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Singapore man captures grisly photos of crocodile ripping apart monitor lizard for lunch

Singapore man captures grisly photos of crocodile ripping apart monitor lizard for lunch

Warning: This article contains photos containing blood and gore, which some might find offensive or disturbing.


With Singapore being stuffed to the gills with its many iconic concrete high-rises, its locals don't often get the chance to see much genuine wildlife activity.

So when the chance comes along to see actual wild animals do their thing unfettered and uninterrupted, you can bet there will be cameras.

A Singaporean man made waves on Facebook with his photos of a wild crocodile savagely devouring a Malayan monitor lizard – also known as an Asian water monitor – at the Sungei Buloh Wetland Reserve.

IMAGE: Nature Society (Singapore) on Facebook

In a post on a Singaporean Facebook page named Nature Society (Singapore), the man named William Ko shared five highly-detailed photos of the crocodile mercilessly feasting on the lizard, using its incredibly strong jaws and razor-sharp teeth to first dominate and kill its prey before happily chomping down on its bloody meal.

The first photo showed the crocodile lying in wait for its prey, almost completely camouflaged against the surrounding soil and mud.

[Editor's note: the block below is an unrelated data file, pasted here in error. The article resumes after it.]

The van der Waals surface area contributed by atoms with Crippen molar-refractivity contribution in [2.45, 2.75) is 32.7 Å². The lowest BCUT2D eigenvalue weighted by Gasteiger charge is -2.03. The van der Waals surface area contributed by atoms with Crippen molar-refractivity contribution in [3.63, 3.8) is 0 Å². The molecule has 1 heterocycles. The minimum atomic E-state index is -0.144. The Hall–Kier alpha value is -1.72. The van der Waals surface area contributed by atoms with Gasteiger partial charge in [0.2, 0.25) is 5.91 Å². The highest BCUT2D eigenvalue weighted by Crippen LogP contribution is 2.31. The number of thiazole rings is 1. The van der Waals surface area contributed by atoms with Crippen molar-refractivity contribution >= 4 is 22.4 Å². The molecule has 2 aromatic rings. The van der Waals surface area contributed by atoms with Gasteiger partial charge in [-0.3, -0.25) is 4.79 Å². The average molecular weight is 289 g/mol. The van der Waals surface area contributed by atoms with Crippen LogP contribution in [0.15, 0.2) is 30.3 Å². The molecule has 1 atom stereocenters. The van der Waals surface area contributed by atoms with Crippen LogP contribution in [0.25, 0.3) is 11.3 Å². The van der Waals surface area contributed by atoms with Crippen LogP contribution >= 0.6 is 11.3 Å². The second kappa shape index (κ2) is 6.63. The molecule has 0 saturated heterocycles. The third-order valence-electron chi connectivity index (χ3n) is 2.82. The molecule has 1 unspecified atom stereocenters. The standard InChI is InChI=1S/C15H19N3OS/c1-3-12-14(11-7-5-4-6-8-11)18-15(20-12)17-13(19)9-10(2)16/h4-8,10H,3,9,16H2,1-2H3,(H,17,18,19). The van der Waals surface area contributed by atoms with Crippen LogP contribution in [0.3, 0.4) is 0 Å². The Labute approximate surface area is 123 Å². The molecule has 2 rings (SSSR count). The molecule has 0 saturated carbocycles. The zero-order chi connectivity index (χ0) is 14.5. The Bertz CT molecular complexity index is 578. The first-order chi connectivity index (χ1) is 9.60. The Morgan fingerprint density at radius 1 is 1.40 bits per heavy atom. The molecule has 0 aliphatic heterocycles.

IMAGE: William Ko on Facebook

The next photos skipped ahead to when the crocodile was already going to town on the lizard, mutilating it using its fearsome maw, with plenty of blood and guts in view.

IMAGE: William Ko on Facebook
IMAGE: William Ko on Facebook

"The croc bashes and smashes the monitor lizard until it literally breaks apart into smaller, easily swallowable pieces," explained Ko in one of the captions.

IMAGE: William Ko on Facebook
IMAGE: William Ko on Facebook

RIP, lizard.

Killer crocs of Singapore.

Crocodiles occur naturally in Singapore's wild, with the most common species being the saltwater crocodile (or Estuarine crocodile). One of the world's largest crocodile species, adult saltwater crocodiles can often measure over five meters in length and over 1,000 kilograms in weight.

And despite their heft, saltwater crocodiles are also deceptively fast both on land and underwater. On land, they are able to outpace humans with speeds of up to 35 kilometers per hour, and underwater, they're able to swim at up to a rapid 29 kilometers per hour.

More frightening is the fact that the Saltwater crocodile is famed for having the strongest bite of any living animal on the planet. Once, a 17-foot specimen produced the highest bite force ever recorded in a lab setting at 3,700 pounds per square inch (PSI).

Thankfully for most Singaporeans, these crocs aren't usually found outside their natural habitat, which consists mostly of brackish wetlands with salinity levels somewhere in between that of freshwater and the ocean. One prime example is, of course, the Sungei Buloh Wetland Reserve, where Ko documented his jaw-dropping experience.

But still, crocodiles do, at times, feel slightly adventurous, and may venture out slight beyond their territory – just like when one was found blocking a footpath at the very same reserve back in December, 2020.

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Cover image sourced from William Ko on Facebook.